Self-Monitoring Helps Reduce High-Risk Behavior Among HIV-Positive People, UCLA Study Finds
There are many effective, albeit expensive, intervention programs aimed at encouraging HIV-positive people to practice less risky behavior. But a new UCLA AIDS Institute study has found that self-monitoring by these patients is not only an effective strategy but is inexpensive and easy to implement as well.
By simply having patients answer a series of questions about their sexual behavior while waiting for regularly scheduled medical examinations, researchers found that people living with HIV took steps to change their behavior. The study is published in the July issue of the journal AIDS Care.
The questions brought up issues patients often had not considered, said lead author Marguerita Lightfoot, associate research psychologist at the Semel Institute for Neuroscience and Human Behavior at UCLA.
"In other studies, we often heard participants say, 'Oh, I never really thought about my behavior like that' when they completed study assessments," she said. "It appeared that by completing the self-assessments, people reflected on their own behavior and changed their behavior. It's very easy to implement and very cost effective."
The researchers surveyed 365 people living with HIV recruited from community medical clinics and health maintenance organizations. General requirements were that they be at least 18 years old, speak English, provide written informed consent, be free of severe neuropsychological impairments and psychosis, and not be involved in any other HIV behavioral intervention study.
Participants ranged in age from 19 to 69, with a median age of 41. Ninety-two percent were male, 70 percent were gay and 13 percent were bisexual. More than half were ethnic minorities, with African Americans accounting for 21 percent, Latinos 31 percent and other non-whites 7 percent. Eighty-eight percent were high school graduates, and 62 percent had completed at least one year of college. Seventy-seven percent received services from a non-HMO clinic.
While waiting for regularly scheduled examinations, participants were taken to a private room where they answered questions about their sexual behavior on laptop computers set up for that purpose. Questions addressed the number of participants' sexual partners, the HIV status of each partner and the number of sexual acts performed with them, and the number of times that condoms were used.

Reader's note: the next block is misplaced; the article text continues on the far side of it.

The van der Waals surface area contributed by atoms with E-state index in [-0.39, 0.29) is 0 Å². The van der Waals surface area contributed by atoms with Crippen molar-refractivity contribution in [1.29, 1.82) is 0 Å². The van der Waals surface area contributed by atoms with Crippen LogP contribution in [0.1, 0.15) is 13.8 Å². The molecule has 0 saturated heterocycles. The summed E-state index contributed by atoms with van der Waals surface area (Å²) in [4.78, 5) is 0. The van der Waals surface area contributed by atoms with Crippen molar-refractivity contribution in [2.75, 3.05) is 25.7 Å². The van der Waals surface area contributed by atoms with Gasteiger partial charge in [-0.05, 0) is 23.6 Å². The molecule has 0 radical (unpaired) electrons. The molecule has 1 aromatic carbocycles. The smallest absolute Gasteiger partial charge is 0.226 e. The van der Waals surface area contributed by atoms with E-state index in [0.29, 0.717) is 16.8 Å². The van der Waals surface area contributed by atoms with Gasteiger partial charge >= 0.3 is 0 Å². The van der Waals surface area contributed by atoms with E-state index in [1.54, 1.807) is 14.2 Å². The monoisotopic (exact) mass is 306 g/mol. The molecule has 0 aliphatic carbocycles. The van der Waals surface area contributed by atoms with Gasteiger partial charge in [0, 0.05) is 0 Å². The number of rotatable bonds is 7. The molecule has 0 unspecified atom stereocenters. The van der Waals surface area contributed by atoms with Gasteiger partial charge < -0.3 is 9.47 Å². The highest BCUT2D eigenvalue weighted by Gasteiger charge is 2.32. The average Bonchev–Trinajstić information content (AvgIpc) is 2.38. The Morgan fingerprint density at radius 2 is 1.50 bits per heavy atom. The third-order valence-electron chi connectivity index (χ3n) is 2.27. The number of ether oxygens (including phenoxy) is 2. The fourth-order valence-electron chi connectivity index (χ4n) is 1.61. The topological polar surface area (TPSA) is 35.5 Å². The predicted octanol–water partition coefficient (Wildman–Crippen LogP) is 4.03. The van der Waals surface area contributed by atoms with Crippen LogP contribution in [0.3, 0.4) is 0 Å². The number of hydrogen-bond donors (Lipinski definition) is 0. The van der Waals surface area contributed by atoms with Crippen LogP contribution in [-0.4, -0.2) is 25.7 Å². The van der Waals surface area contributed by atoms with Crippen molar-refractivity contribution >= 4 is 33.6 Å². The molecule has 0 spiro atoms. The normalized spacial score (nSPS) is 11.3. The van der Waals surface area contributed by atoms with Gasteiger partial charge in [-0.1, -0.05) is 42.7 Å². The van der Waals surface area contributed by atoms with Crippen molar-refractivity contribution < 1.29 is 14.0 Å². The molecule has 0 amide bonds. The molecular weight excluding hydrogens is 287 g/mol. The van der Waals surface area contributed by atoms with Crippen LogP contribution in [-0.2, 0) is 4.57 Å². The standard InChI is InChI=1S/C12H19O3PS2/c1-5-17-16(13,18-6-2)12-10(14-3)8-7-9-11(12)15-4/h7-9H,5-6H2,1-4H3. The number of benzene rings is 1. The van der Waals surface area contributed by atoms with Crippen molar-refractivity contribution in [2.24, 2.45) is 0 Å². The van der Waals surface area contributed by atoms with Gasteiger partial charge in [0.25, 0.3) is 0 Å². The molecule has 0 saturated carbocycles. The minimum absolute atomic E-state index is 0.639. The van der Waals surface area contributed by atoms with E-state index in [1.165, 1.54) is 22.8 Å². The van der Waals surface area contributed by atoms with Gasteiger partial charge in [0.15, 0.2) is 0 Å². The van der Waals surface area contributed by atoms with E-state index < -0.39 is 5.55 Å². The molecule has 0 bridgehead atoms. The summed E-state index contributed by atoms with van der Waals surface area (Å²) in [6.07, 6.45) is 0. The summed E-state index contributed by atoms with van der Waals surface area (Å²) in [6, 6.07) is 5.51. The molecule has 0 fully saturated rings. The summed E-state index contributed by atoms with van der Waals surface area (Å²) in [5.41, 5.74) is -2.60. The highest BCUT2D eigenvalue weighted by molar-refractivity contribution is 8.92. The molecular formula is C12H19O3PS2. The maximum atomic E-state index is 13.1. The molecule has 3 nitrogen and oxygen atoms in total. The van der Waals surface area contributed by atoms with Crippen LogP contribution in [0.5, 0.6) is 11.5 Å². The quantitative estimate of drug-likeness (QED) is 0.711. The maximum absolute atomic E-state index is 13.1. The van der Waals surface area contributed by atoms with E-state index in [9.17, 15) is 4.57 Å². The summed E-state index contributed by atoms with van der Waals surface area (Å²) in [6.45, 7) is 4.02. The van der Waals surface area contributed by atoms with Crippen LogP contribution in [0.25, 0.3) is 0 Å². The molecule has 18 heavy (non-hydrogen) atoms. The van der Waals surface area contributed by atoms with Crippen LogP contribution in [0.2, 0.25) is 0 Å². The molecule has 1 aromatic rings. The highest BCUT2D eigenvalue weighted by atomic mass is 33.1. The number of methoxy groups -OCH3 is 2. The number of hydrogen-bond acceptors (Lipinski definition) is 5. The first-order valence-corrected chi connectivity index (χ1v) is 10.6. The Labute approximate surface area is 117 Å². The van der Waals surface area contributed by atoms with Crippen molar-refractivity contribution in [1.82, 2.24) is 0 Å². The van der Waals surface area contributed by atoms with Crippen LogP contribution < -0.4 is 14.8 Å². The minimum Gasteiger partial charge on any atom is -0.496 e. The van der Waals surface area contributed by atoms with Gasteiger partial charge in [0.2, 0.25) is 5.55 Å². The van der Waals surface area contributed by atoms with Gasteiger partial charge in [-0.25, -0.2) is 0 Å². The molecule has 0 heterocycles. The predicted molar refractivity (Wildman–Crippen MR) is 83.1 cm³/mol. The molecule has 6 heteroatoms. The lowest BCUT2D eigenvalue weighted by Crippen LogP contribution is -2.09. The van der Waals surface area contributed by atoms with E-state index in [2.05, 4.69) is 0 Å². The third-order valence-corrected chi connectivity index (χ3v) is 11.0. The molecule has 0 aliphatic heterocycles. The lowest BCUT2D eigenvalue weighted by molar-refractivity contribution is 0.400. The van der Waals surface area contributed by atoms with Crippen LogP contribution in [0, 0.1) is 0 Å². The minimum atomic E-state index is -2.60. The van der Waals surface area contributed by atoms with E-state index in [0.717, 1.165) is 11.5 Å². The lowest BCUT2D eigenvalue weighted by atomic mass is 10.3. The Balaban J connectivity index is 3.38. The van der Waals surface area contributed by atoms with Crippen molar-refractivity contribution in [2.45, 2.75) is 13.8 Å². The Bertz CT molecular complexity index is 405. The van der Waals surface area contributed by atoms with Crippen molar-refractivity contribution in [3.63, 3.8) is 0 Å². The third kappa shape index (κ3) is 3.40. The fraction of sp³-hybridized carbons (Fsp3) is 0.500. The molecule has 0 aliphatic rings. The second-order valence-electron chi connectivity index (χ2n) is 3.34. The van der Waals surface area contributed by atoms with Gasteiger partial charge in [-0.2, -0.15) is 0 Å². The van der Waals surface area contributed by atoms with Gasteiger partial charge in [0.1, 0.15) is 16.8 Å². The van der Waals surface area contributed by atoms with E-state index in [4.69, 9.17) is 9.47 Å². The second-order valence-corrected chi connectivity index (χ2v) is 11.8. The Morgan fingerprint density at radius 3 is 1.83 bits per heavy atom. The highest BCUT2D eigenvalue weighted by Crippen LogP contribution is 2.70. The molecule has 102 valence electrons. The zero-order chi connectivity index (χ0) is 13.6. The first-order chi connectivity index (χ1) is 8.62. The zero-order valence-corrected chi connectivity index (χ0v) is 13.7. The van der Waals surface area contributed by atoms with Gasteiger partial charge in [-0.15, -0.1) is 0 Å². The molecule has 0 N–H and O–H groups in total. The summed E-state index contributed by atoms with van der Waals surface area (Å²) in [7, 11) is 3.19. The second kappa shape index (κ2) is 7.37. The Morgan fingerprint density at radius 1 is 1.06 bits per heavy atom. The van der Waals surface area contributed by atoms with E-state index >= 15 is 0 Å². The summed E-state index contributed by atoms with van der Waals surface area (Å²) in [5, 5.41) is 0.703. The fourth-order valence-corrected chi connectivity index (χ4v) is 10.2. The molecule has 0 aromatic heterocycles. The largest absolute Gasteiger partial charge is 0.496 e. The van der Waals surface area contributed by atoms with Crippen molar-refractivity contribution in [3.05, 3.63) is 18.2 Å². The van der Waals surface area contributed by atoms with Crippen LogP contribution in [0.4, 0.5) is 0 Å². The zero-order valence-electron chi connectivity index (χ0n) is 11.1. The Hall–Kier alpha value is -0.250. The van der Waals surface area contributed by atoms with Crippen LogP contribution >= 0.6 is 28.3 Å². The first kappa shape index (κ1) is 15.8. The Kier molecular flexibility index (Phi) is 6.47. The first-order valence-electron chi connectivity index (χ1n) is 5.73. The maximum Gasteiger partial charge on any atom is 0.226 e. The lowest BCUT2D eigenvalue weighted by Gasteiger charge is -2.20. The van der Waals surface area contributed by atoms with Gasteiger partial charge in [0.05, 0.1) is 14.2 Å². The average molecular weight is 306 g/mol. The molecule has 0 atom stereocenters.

Some of the study participants completed more than four self-assessments.
Researchers found that the more self-assessments the patients completed, the higher the odds were that they would use condoms when having sex with HIV-negative partners or partners whose HIV status was unknown. Researchers also found that sexual activity tended to decrease over time as the number of self-assessments increased.
Also, as patients completed more assessments, they became increasingly aware of their risk of contracting other sexually transmitted diseases and their negative feelings about changing risky sexual behavior decreased. But neither the number of sex partners nor the fraction of protected acts with all partners showed any significant changes over time with increases in the number of self-assessments.
"Consequently, it appears that allowing PLH (people living with HIV) to reflect on their sexual behavior influences their subsequent decisions regarding sexual behavior," the researchers wrote. "It is likely that by having the patients acknowledge and report, in a nonconfrontive and nonjudgmental manner, those behaviors that could result in transmission of HIV, their motivation to reduce HIV-transmission-related behavior increased and their attitudes became more conducive to reducing risk behaviors.
"Consequently," they continued, "self-assessments appear to be a promising avenue for promoting behavior change in a setting which PLH regularly interface."
To view the study, see http://www.informaworld.com/openurl?genre=article&issn=0954-0121&issue=6&spage=757&volume=19.
Other researchers on the study included Mary Jane Rotheram-Borus, Scott Comulada, Cameron Gundersen and Vanessa Reddy, all of UCLA.
A grant from the University of California's Universitywide AIDS Research Program to the UCLA Center for AIDS Research and Education and Lightfoot funded the study.
Established in 1992, the UCLA AIDS Institute is a multidisciplinary think tank drawing on the skills of top-flight researchers in the worldwide fight against HIV and AIDS, the first cases of which were reported in 1981 by UCLA physicians. Institute members include researchers in virology and immunology, genetics, cancer, neurology, ophthalmology, epidemiology, social science, public health, nursing, and disease prevention. Their findings have led to advances in treating HIV, as well as other diseases, such as hepatitis B and C, influenza and, cancer.